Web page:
A final distinction concerns targeting. Your typical branding advertiser is not only trying to target those who are immediately "in the market" for a product or service but also a much larger group that might be so motivated over time. This includes current brand buyers as well as those who favor rival brands and newbies to the product category. Which is one reason why the TV targeting mechanisms used by so many branding advertisers are so broad. Unlike their direct response counterparts, the branders are not so certain of who might and might not respond to their ad campaigns as might be believed.

  2. Paula Lynn from Who Else Unlimited, April 7, 2016 at 4:56 p.m.

    Branding is the new pretty name for image messaging. It takes longer than the "do it now" ads. They both have their place (marketing - sales at Penny's or no sales at Penny's, radio or newpaper) and for many products/services it is a combination (or not - financial advisory sales). Features and benefits, features and benefits and customer service, product quality, availability contribute to sales. Without them, the data and research are nothing more than data and research.

  3. Marcelo Salup from Iffective LLC, April 8, 2016 at 1:47 p.m.

    I have been involved both, in the "branding" (which by the way is NOT a new pretty name for anything) and "direct" advertising areas. The only people around which we need to tiptoe are ill-informed mediocre professionals.

    Among real pros, first, Ed's "time horizon" reasoning is true. A Colgate or a Coca Cola think of the time horizon, of course. But there are two other "branding" goals that are as important and that I think all intelligent marketers understand everywhere:

    1. There is the issue of creating preference over repeated transactions. So that the advertising does have both an immediate (see the description of STAS in "When Ads Work" by John Phillip Jones) and longer lasting effect of creating preference over time. So, for example, if you are personally responsible for about 12 tubes of toothpaste a year, Colgate advertising is geared towards your choice at every purchasing occasion.

    2. There is also the important factor of building premium pricing. Branding advertising is not only pretty images and nice music, for many products it includes demos, reasons-why, USP's and more. Why? Because we are trying to create the willingness of the buyer to pay a bit more. So, would you rather have "Acme" toothpaste or "Colgate" toothpaste. In spite of the insorads by store brands (the Acme's) there is still a healthy preference for the branded product, that's the result of branding advertising.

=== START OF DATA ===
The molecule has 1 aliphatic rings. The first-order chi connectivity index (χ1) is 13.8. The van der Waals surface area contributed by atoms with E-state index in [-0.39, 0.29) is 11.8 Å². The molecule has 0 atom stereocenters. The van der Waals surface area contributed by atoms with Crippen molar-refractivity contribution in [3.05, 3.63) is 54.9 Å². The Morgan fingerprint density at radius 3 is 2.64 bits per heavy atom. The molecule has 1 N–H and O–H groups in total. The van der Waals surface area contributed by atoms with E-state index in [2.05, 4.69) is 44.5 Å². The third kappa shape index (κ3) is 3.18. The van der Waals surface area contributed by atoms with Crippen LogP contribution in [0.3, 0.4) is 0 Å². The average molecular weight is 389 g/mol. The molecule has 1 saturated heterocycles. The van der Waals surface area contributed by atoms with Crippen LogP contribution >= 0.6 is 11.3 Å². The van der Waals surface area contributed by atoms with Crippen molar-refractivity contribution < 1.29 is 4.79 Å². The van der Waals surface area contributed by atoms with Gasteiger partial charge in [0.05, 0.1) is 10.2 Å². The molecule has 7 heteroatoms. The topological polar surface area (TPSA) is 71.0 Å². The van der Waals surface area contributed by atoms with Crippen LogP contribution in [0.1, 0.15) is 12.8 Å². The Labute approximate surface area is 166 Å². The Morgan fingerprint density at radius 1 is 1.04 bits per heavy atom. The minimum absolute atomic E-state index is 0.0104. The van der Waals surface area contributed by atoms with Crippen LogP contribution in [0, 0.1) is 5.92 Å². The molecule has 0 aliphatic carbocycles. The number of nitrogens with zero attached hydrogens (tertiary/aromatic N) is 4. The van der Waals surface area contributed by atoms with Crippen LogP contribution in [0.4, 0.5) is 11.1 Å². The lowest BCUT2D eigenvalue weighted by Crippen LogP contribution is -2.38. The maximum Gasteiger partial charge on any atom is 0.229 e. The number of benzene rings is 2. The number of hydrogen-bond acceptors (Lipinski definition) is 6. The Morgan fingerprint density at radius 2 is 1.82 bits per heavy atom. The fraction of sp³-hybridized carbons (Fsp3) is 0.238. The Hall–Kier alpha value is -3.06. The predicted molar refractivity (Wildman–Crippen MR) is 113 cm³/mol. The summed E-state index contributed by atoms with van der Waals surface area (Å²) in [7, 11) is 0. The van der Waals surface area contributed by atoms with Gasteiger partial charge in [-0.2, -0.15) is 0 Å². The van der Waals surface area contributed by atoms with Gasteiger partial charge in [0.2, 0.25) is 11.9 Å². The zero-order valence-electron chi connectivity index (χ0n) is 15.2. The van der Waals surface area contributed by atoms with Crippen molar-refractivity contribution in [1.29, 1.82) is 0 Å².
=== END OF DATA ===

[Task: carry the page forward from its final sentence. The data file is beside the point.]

Frankly, the only people that I see getting defensive and thin-skinned about conversations like these are bad professionals who don't undertand all the different metrics.

  4. Tom Cunniff from Tom Cunniff, April 13, 2016 at 9:32 a.m.

    For a fairly long stretch, advertising was so powerful that it could often enable a mediocre product to win against superior products. A savvy marketer with deep pockets could rig the game through better distribution, a bigger ad budget, and splashier ads.

    In that world, bigger and splashier and less eager to make a sale today made sense. It worked, and it was also a lot of fun.

    Today, it's much harder for a mediocre product to win through brand advertising because reviews and word of mouth are just a click away. The problem for marketers faced with mediocre products is that DR won't work well -- and neither will old-school brand advertising. BUT smart marketers also know that DR will bring the day of reckoning sooner. There's an incentive to push for less accountable advertising because accountability would not be a good career move. Better to stall and let the next brand manager deal with reality after you have moved on. 

    In brief, the major accountability CMOs should be pushing for is at the product level. Waiting to fix things by rigging the game through advertising is no longer as good an option as it once was.

  5. Dave Morgan from Simulmedia, April 13, 2016 at 4:41 p.m.

    Great points Tom. It's one of the reasons that investors in start-up web services like Fred Wilson of Union Square push back hard on their companies who want to spend money on external marketing early, preferring to know whether the product can succeed or fail on its own.

  6. Dave Morgan from Simulmedia, April 13, 2016 at 4:45 p.m.

    Marcelo, I don't disagree at all with your points. Nor do I believe that they are inconsistent with a focus on holding all advertising including brand advertising accountable at the sales level. Repeat sales can be measured at the person and household level as can price and promotion elascticity and both can now be matched to virtually all ad impressions, from TV to digital to print. I'm not advocating for DR advertising. I'm advocating for full sales accountability of all advertising.

Next story loading loading..